A flawed Record

The Record sucks. You should write for the Record.

About that first statement: if you disagree and think the Record is great, email me. I’ll buy you dinner, and also try to convince you that you’re wrong, last week’s excellent CC election coverage notwithstanding (“Emergency CC meeting annuls election,” March 4, 2015; “CC election campaign tactics come under fire,” March 4, 2015).

That said, I don’t intend to spend much time here discussing the current Record’s deficiencies. That would take a lot of time, it’s been done before (“Letter to the Editor: Do better,” Oct. 29, 2014) and really, the specific problems don’t matter that much. What I want to do is explain why my first statement implies the second.

Here’s what does matter: In 1904, The Williams Weekly became The Williams Record. That first Record looked pretty terrible. Most of the sheets of the eight-page March 24 edition are filled with ads, leaving the main content shoved into a tiny box in the middle. The editors’ main concerns, in order, were: sports, sports, incredibly dull campus goings-on and sports. It was pretty unappealing.

A decade later, the Record looked a lot better, and its articles were, uh, interesting. The March 14, 1914 edition devoted its main story to the buildup to the Cane Contest, a bizarre old Williams tradition in which the first-years try to sneak a bunch of canes past the sophomores to Williamstown from an off-campus location. In 1914, though, the sophomores got proactive: as the first-years tried to leave campus, there came, “A sharp whistle from [class] President Brown [’16], the signal for the sophomores to charge” (“Cane committee eludes capture,” March 14, 1914). This sparked a massive free-for-all in which the sophomores beat the living crap out of the first-years. All this is relayed, in gleefully earnest detail, in the Record.

Immediately, President Harry Garfield canceled the Cane Contest forever. The Record editorial board was not happy about this. In response, it solicited and printed angry letters from alums who were stunned and infuriated at the idea that the administration could just cancel events any time it pleased just because students were physically harming other students. Garfield didn’t budge. Pretty much nobody walks around campus with a cane anymore.

My belated point is this: even a century ago, the Record had major issues. Its editors covered the news they felt like covering and were completely cool with open violence between class years. But at the same time, the paper was a lot more fun to read. The editors tried new, unconventional things.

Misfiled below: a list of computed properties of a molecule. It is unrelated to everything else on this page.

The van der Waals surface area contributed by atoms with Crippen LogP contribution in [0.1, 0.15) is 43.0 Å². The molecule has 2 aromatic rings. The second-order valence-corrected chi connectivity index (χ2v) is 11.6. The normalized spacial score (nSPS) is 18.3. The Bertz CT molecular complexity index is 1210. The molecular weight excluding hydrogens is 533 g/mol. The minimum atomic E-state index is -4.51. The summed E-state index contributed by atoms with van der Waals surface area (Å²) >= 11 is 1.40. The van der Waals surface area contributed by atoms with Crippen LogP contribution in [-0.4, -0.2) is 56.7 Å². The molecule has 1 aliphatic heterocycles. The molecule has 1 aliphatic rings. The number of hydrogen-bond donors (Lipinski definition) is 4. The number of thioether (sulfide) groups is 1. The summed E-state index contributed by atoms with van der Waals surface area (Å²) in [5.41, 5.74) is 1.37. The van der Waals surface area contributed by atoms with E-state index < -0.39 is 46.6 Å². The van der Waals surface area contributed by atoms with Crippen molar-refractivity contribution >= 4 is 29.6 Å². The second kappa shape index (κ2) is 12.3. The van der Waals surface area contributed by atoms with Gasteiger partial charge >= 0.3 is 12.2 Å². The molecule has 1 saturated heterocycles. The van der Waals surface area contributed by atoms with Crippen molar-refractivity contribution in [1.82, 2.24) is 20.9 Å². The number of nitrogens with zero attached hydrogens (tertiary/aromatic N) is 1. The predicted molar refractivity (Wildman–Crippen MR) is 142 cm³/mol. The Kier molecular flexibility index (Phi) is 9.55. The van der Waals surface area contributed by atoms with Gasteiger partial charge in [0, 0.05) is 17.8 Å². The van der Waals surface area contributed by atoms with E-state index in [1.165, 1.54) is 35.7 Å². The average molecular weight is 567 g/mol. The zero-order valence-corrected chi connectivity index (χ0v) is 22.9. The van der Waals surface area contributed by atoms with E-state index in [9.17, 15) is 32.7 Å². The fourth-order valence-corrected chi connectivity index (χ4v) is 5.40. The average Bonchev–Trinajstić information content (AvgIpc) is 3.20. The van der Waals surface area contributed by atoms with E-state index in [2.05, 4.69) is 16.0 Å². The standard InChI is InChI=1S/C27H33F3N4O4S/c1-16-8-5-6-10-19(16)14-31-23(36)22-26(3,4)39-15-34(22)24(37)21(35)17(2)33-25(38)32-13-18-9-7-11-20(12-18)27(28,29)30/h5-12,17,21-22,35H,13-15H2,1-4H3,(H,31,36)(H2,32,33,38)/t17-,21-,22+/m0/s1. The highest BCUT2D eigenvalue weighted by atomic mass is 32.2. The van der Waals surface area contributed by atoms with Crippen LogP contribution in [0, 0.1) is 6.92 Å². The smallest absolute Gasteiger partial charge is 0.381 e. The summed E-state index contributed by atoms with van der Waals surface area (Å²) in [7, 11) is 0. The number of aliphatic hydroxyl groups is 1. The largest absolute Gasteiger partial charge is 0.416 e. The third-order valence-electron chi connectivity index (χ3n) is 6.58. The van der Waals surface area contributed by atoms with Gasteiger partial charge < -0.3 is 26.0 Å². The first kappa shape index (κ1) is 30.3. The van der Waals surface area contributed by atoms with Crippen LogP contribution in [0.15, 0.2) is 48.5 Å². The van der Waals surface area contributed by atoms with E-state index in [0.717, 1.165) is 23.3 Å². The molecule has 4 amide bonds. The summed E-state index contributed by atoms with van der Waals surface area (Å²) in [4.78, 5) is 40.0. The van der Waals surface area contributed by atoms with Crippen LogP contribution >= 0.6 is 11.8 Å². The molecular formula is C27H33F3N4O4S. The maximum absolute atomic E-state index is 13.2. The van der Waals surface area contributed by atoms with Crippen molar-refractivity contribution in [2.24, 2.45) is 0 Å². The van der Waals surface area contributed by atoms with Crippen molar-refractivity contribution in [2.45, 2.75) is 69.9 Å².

There’s a tension there, one that’s not going to go away. Throughout the Record’s history, its content has varied from serious, thoughtful journalism (for instance, “Students reexamine Moore’s term as College professor,” Nov. 18, 2009) to space-filling lecture recaps (yep, those have always been there!) to niche news stories laced with dry humor. Contradictions and confusions of this sort are embedded in the Record’s DNA.

Something else that’s embedded in the Record’s DNA: its focus on being a thing produced by students, for students. Perhaps the most succinct statement of this purpose came in November 1944, when an interim board revived the paper following an 18-month, world-war-induced hiatus. “Like the Record of old we want first of all to stress the fact that this is your newspaper,” the editors wrote. “Its success or failure will depend as surely upon you as it does upon us” (“The old and the new,” Nov. 21, 1944).

True to form, the first revival issue ran on its cover a straight-faced article chronicling a snowball fight between residents of Morgan and West with vivid and utterly tactless war metaphors (“Gory details of pitched battle reveal chief missiles high velocity snowballs,” Nov. 21, 1944). The aforementioned editorial got many dates in the Record’s history completely and inexplicably incorrect. The Record was up and running again, doing things right and wrong all at once.

I keep coming back to that line: “Its success or failure will depend as surely upon you as it does upon us.” That sentence is as true today as it was over 60 years ago. Even when it vehemently defended school traditions that led directly to violence and animosity between students, you could always count on the Record to represent the pulse and the rhythm of the student body or something resembling those things. Somewhere along the line, it lost that all-important quality.

The Record is our responsibility. The students on the paper’s board are the few among us who properly recognize this, and they work hard to keep it going. The Record board, whatever faults it may have as a unit – and I have no doubt there are plenty – is not the problem. We are the problem.

Yes, we’re all busy. But the Record is important. It’s our most effective means for recalling the best and worst of the College through the years. It provides a tangible thread that connects the Williams of the past to the Williams of the present. We, as a student body, are not doing our part to maintain it. We’re doing a disservice to ourselves and to generations of future Ephs.

So I challenge you to do something for the Record in whatever time you have left here. Contribute an article. Pitch the editors a story idea. Write op-eds that self-righteously and pompously explain how to fix the Record, as if you have all the answers. (That last one is meant for me, by the way.)

Seriously, write something, draw something, whatever. Contribute positively. Once upon a time, the Record was capable of being funny and serious and meaningful and boring all at the same time.  It was perfectly imperfect.

It could be that again. But it needs your help.

Elliot Chester ’15 is a history and math double major from Brick, N.J. He lives in Wood.